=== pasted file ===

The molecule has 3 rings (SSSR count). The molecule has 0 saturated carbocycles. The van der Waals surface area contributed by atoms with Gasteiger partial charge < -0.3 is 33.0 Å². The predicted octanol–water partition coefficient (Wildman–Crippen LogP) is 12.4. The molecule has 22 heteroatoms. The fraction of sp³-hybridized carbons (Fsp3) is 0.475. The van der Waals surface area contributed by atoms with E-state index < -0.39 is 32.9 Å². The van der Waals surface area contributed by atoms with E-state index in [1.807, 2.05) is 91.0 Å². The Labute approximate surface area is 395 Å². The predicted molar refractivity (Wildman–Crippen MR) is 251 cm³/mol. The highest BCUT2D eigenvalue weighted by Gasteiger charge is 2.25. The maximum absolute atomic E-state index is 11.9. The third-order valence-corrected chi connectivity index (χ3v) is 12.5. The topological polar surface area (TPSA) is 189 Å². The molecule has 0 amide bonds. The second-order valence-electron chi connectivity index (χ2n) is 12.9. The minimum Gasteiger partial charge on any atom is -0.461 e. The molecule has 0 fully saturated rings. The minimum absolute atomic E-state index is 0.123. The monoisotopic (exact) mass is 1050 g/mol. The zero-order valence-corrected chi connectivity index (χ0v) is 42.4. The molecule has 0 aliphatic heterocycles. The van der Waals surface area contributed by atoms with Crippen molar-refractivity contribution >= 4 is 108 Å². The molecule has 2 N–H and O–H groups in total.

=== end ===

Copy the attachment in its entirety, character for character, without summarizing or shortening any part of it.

The molecule has 3 rings (SSSR count). The molecule has 0 saturated carbocycles. The van der Waals surface area contributed by atoms with Gasteiger partial charge < -0.3 is 33.0 Å². The predicted octanol–water partition coefficient (Wildman–Crippen LogP) is 12.4. The molecule has 22 heteroatoms. The fraction of sp³-hybridized carbons (Fsp3) is 0.475. The van der Waals surface area contributed by atoms with E-state index < -0.39 is 32.9 Å². The van der Waals surface area contributed by atoms with E-state index in [1.807, 2.05) is 91.0 Å². The Labute approximate surface area is 395 Å². The predicted molar refractivity (Wildman–Crippen MR) is 251 cm³/mol. The highest BCUT2D eigenvalue weighted by Gasteiger charge is 2.25. The maximum absolute atomic E-state index is 11.9. The third-order valence-corrected chi connectivity index (χ3v) is 12.5. The topological polar surface area (TPSA) is 189 Å². The molecule has 0 amide bonds. The second-order valence-electron chi connectivity index (χ2n) is 12.9. The minimum Gasteiger partial charge on any atom is -0.461 e. The molecule has 0 fully saturated rings. The minimum absolute atomic E-state index is 0.123. The monoisotopic (exact) mass is 1050 g/mol. The zero-order valence-corrected chi connectivity index (χ0v) is 42.4. The molecule has 0 aliphatic heterocycles. The van der Waals surface area contributed by atoms with Crippen molar-refractivity contribution >= 4 is 108 Å². The molecule has 2 N–H and O–H groups in total.